Classic Review – The Best Years of Our Lives (1946)

Title – The Best Years of Our Lives (1946)

Director – William Wyler (Ben-Hur) 

Cast – Dana Andrews, Fredric March, Harold Russell, Myrna Loy, Teresa Wright, Virginia Mayo

Plot – Three American World War 2 veterans, Fred Derry (Andrews), Al Stephenson (March) and the permanently disabled Homer Parish (Russell) return to their small American township where they begin to realise that for them, the war is far from over. 

“All I know is, I was in love with you when you left and I’m in love with you now”

Review by Eddie on 16/11/2022

One of the biggest all round Hollywood hits of the pre-1950’s era, William Wyler’s multi-Oscar winning critical darling and box office sensation The Best Years of Our Lives is one of those rare black and white vintage dramas that has managed to stand up to the test and scrutiny of time to remain an effective and compassionate examination of the after effects that war has on those that partake in it as they try and adjust back to a normal life. 

Dealing with issues of both the physical and mental effects serviceman and those close to them suffered in the aftermath of World War 2, Wyler was inspired to make his epic drama after reading about and hearing about what was happening to soldiers across the world outside of the battlefields and striking while the iron was hot Wyler managed to get his grand opus out into the public while the embers of the war still burned around the globe.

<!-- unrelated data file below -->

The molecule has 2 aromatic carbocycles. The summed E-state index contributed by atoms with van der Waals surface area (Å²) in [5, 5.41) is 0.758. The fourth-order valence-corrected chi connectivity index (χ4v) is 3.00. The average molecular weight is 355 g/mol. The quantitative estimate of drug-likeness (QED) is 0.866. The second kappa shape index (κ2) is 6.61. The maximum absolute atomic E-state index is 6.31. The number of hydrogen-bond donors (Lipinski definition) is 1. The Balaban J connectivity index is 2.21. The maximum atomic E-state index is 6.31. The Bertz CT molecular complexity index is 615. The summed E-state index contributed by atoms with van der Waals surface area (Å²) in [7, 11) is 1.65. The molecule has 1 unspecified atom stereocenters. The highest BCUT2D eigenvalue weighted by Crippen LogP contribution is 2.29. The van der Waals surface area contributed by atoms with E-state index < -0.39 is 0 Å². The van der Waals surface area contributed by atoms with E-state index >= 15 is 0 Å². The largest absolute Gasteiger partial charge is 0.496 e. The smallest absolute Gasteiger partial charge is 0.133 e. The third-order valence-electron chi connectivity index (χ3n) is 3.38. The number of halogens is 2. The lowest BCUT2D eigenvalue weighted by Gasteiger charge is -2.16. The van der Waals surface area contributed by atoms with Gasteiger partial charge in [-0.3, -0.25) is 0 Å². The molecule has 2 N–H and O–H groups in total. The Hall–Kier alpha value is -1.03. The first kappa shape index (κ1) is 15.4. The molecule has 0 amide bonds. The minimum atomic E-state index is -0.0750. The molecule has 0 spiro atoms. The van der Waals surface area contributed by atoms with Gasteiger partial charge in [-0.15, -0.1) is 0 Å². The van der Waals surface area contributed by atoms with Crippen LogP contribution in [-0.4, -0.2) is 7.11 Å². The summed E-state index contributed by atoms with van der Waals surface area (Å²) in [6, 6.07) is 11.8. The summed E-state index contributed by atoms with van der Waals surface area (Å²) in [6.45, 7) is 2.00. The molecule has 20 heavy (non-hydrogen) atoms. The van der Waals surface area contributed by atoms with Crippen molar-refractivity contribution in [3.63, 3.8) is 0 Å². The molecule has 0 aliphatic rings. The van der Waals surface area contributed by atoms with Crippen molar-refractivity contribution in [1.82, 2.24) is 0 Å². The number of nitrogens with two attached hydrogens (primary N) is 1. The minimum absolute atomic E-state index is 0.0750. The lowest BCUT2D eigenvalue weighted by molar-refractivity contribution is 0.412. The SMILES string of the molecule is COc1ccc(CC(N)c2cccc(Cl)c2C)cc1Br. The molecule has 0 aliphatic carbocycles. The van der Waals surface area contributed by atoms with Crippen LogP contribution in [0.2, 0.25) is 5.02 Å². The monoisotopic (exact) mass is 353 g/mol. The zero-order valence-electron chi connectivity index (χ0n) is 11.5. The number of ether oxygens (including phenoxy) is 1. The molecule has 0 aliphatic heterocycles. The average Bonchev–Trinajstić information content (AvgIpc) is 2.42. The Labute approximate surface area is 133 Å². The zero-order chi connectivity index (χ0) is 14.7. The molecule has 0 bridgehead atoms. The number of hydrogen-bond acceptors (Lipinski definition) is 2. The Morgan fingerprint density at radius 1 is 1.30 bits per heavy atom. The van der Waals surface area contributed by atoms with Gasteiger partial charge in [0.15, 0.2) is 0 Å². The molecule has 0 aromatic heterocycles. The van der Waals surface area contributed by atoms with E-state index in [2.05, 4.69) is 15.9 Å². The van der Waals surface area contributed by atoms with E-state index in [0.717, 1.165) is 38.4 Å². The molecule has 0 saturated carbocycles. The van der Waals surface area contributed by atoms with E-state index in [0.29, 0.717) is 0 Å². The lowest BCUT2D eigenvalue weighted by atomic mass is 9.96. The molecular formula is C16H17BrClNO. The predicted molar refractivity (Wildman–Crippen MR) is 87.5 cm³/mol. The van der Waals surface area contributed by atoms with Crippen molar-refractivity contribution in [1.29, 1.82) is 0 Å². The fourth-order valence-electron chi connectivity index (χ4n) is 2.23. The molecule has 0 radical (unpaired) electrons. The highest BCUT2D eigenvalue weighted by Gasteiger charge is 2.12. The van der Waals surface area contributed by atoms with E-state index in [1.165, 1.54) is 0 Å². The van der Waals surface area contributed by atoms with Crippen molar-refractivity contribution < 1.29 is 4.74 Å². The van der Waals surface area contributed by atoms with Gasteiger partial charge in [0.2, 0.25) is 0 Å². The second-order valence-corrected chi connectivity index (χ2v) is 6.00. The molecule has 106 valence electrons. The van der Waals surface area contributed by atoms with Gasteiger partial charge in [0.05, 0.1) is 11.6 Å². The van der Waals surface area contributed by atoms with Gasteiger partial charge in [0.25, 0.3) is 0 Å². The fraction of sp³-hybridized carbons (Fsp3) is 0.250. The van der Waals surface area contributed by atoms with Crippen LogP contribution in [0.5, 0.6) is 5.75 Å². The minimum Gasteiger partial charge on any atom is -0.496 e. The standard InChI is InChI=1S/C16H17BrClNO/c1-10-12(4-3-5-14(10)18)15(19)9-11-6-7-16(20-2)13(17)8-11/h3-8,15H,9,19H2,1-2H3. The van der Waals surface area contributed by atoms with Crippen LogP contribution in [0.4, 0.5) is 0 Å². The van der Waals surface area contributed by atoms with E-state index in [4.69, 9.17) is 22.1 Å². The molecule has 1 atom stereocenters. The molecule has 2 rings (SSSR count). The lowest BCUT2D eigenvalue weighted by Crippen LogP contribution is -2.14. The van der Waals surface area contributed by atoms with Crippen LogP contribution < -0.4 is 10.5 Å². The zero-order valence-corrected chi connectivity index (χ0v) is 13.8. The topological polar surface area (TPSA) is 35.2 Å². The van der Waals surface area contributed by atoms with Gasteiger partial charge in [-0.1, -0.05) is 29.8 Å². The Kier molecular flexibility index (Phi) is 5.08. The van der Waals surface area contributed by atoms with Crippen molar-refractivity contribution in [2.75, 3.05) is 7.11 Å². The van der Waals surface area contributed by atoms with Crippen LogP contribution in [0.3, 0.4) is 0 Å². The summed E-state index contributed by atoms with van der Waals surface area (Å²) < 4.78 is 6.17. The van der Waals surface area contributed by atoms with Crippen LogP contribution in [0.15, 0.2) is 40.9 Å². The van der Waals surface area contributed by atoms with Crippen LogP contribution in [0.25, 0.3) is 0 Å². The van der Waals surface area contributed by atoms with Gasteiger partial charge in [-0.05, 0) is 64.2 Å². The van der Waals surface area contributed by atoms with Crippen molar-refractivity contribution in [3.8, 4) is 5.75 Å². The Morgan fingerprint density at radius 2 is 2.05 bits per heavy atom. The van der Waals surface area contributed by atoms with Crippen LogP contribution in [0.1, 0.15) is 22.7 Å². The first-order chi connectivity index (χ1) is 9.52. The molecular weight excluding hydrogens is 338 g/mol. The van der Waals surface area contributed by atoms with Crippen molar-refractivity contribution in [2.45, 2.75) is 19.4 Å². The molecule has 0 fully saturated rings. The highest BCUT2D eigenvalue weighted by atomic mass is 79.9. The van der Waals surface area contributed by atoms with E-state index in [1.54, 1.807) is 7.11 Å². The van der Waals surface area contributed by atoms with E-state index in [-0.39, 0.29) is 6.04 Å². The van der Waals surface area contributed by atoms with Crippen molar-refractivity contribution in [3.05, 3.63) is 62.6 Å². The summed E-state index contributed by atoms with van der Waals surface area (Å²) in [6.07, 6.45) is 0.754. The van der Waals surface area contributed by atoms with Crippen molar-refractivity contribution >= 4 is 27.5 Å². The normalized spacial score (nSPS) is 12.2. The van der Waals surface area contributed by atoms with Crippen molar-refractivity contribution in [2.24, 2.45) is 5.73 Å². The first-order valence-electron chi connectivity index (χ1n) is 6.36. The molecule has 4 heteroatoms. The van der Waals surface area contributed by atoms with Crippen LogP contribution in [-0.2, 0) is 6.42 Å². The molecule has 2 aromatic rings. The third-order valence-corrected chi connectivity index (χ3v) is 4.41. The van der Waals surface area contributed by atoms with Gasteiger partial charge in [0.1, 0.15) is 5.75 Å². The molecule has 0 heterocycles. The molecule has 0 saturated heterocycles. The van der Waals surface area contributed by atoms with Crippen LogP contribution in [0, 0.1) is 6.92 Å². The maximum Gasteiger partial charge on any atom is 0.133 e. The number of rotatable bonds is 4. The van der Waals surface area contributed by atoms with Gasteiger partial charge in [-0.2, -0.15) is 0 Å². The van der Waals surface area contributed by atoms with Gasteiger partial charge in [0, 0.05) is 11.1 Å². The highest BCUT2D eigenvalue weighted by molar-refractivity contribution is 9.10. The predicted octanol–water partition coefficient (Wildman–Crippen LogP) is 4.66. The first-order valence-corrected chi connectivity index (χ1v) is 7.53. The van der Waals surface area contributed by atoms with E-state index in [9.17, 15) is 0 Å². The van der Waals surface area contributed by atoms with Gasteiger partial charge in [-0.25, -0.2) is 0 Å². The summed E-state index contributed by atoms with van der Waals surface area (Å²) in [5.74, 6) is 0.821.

Utilising a talented if not exactly name brand cast, a cast that included the Oscar winning turns of Fredric March as returned family man Al Stephenson and real life war veteran Harold Russell as the permanently maimed Homer Parish, Wyler explores a multi-pronged narrative in Best as the lives of three returning American serviceman to their fictional Mid-western American town of Boone City come together with all men facing various difficulties in their return to their families, their loved ones, work and everyday society. 

Dealing with themes and issues that are still prevalent throughout modern day society, Best has that rare timeless feel too much of proceedings and while there are some romantic sub-plots and story arcs that veer towards melodrama at times (a regular occurrence for films of this time and place), there’s not many moments that don’t hit home here emotionally with Wyler, his cast and behind the scenes crew all working together to ensure that Best is an all round package that provides entertainment, food for thought and artistry that is rarely seen combining in such a notable fashion.  

Going on to direct such classics as Ben-Hur, Roman Holiday and The Big Country, it’s arguable that Best could be considered Wyler’s crowning achievement, a rare type of war drama that steers clear of the front line but brings home the horrors of the war all the same, Best is one of the most fully formed examples of classic Hollywood film-making that has lost little power over the years that have followed in its wake. 

Final Say – 

A touching, engaging and most importantly human war drama, The Best Years of Our Lives is a genuine Hollywood masterpiece that powerfully examines the effects of war that linger long after the laying down of arms. 

5 aeroplane graveyards out of 5 

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